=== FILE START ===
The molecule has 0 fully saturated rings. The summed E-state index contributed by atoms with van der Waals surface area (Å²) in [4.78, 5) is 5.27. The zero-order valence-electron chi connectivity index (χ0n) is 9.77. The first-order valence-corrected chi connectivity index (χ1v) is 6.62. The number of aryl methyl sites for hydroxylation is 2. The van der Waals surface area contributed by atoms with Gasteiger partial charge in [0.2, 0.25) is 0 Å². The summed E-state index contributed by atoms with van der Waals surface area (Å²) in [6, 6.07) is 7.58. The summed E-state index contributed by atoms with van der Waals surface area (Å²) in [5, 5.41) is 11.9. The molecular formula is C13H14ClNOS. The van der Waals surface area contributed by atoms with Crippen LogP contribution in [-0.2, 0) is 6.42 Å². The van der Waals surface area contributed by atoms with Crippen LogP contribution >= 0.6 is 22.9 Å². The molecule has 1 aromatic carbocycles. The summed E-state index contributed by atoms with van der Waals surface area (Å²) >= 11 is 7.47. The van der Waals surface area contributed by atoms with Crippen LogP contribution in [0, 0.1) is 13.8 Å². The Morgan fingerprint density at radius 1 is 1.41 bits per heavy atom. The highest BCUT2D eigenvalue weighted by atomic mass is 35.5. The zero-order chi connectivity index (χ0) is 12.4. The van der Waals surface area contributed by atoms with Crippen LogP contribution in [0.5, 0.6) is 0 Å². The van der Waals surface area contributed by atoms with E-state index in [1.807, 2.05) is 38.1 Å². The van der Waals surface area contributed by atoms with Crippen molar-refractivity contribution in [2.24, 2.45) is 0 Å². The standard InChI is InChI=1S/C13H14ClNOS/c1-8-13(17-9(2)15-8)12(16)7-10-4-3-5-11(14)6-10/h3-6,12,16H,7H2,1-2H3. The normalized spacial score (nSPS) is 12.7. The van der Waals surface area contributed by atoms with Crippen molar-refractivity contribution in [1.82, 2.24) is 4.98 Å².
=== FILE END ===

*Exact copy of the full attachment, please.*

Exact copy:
The molecule has 0 fully saturated rings. The summed E-state index contributed by atoms with van der Waals surface area (Å²) in [4.78, 5) is 5.27. The zero-order valence-electron chi connectivity index (χ0n) is 9.77. The first-order valence-corrected chi connectivity index (χ1v) is 6.62. The number of aryl methyl sites for hydroxylation is 2. The van der Waals surface area contributed by atoms with Gasteiger partial charge in [0.2, 0.25) is 0 Å². The summed E-state index contributed by atoms with van der Waals surface area (Å²) in [6, 6.07) is 7.58. The summed E-state index contributed by atoms with van der Waals surface area (Å²) in [5, 5.41) is 11.9. The molecular formula is C13H14ClNOS. The van der Waals surface area contributed by atoms with Crippen LogP contribution in [-0.2, 0) is 6.42 Å². The van der Waals surface area contributed by atoms with Crippen LogP contribution >= 0.6 is 22.9 Å². The molecule has 1 aromatic carbocycles. The summed E-state index contributed by atoms with van der Waals surface area (Å²) >= 11 is 7.47. The van der Waals surface area contributed by atoms with Crippen LogP contribution in [0, 0.1) is 13.8 Å². The Morgan fingerprint density at radius 1 is 1.41 bits per heavy atom. The highest BCUT2D eigenvalue weighted by atomic mass is 35.5. The zero-order chi connectivity index (χ0) is 12.4. The van der Waals surface area contributed by atoms with Crippen LogP contribution in [0.5, 0.6) is 0 Å². The van der Waals surface area contributed by atoms with E-state index in [1.807, 2.05) is 38.1 Å². The van der Waals surface area contributed by atoms with Crippen molar-refractivity contribution in [2.24, 2.45) is 0 Å². The standard InChI is InChI=1S/C13H14ClNOS/c1-8-13(17-9(2)15-8)12(16)7-10-4-3-5-11(14)6-10/h3-6,12,16H,7H2,1-2H3. The normalized spacial score (nSPS) is 12.7. The van der Waals surface area contributed by atoms with Crippen molar-refractivity contribution in [1.82, 2.24) is 4.98 Å².